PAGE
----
This was followed by a dispatch from La Paz of Interpress Service (a major Latin American news agency) reporting that the United States was planning to bring down the Ovando government through economic strangulation. Then, two days later, the government alerted the public about a conspiracy “that was being organized by the CIA in close collaboration with Gulf Oil and some Bolivian rightists.”

But then ... it seems ... someone got to Ovando with an offer he couldn’t refuse. Slowly but surely, the president drifted to the right; amongst other indications: several anti-US student demonstrations were firmly put down by the police, nothing more was heard about Cuba, and Ovando removed General Juan Jose Torres as commander of the armed forces, a man highly regarded by most of the Bolivian left. By September, matters had progressed to the point that State Department officials were publicly expressing concern that a deepening split between the Ovando government and its former leftist allies was on the brink of open showdown and might result in a “communist” government.
By whatever label, there was indeed fresh political conflict in Bolivia. Two weeks later, the power struggle erupted into a military revolt. General Ovando was out. General Torres was in. Ovando had lasted one year.

Juan Jose Torres’s ten months in office produced the archetypical Latin American political drama. In the opening act, Torres did all the things which make Washington officials see Red: He made overtures of friendship to Allende’s Chile and Castro’s Cuba; increased commercial ties with the Soviet Union; nationalized tin mines owned by American interests (leading the US to threaten to release large amounts of its tin stockpile onto the world market to deflate the international price); expelled the Peace Corps; and closed down the Inter-American Regional Labor Organization (ORIT, an important vehicle for CIA labor operations in Latin America); on top of all this, Torres indulged at times in Marxist rhetoric, talking of workers’ and peasants’ power and the like.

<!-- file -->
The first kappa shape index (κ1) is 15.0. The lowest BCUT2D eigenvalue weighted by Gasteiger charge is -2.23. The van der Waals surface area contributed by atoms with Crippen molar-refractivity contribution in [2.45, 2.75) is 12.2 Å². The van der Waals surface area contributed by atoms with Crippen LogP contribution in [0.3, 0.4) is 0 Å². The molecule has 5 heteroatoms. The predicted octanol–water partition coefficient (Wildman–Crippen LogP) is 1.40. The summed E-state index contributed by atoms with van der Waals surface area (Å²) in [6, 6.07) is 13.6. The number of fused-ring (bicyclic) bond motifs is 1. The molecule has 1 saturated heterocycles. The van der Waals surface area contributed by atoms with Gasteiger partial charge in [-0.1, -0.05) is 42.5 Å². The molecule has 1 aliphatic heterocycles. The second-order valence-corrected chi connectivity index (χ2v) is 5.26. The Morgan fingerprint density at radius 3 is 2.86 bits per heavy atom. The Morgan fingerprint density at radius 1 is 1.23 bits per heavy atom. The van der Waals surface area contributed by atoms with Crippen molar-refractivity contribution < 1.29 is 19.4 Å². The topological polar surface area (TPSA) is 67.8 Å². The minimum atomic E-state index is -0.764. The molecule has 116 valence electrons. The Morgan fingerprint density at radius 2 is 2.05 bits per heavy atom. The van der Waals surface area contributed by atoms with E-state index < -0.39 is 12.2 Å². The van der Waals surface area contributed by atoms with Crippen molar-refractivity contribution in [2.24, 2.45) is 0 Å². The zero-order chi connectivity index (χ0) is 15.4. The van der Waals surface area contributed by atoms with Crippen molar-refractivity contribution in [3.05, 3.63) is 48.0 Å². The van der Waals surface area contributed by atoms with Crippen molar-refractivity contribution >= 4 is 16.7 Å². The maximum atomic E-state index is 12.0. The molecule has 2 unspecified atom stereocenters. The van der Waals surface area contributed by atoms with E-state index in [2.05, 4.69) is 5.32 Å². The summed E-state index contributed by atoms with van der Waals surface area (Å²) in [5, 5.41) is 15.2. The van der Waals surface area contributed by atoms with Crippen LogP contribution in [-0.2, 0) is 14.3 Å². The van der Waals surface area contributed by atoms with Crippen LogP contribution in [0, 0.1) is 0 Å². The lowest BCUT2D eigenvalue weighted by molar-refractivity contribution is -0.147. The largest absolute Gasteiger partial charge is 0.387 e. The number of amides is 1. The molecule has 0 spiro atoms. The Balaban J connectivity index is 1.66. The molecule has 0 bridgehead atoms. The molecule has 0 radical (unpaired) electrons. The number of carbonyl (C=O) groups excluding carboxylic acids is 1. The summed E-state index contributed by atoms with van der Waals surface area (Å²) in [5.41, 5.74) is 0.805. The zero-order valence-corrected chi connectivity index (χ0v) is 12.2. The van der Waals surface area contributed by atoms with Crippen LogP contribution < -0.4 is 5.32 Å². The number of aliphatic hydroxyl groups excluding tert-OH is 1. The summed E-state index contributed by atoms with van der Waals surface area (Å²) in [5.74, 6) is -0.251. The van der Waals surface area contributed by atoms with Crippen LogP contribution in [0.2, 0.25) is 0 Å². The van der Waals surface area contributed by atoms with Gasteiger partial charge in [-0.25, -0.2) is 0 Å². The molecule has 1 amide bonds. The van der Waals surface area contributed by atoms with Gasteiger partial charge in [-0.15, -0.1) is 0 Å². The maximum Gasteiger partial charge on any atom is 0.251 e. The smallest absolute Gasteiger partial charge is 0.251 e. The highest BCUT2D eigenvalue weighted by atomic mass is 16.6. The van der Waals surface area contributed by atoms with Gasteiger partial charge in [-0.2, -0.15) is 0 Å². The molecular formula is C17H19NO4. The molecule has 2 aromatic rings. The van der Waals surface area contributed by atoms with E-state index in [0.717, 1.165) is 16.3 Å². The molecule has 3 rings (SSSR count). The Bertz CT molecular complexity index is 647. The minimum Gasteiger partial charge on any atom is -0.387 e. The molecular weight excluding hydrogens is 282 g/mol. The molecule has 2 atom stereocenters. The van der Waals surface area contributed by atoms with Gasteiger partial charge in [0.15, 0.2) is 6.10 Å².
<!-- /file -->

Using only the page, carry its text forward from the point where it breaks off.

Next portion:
Act Two brought on stage one Hugo Banzer, a Bolivian colonel with long and close ties to the American military establishment. He too had attended the escuela de golpes in Panama. Later there was further military training at Fort Hood in Texas; eventually, a posting to Washington as Bolivian military attache. Along the way he picked up the Order of Military Merit from the United States government. Banzer was also reported to be one of the beneficiaries of Gulf Oil’s largesse when he served in Barrientos’s cabinet.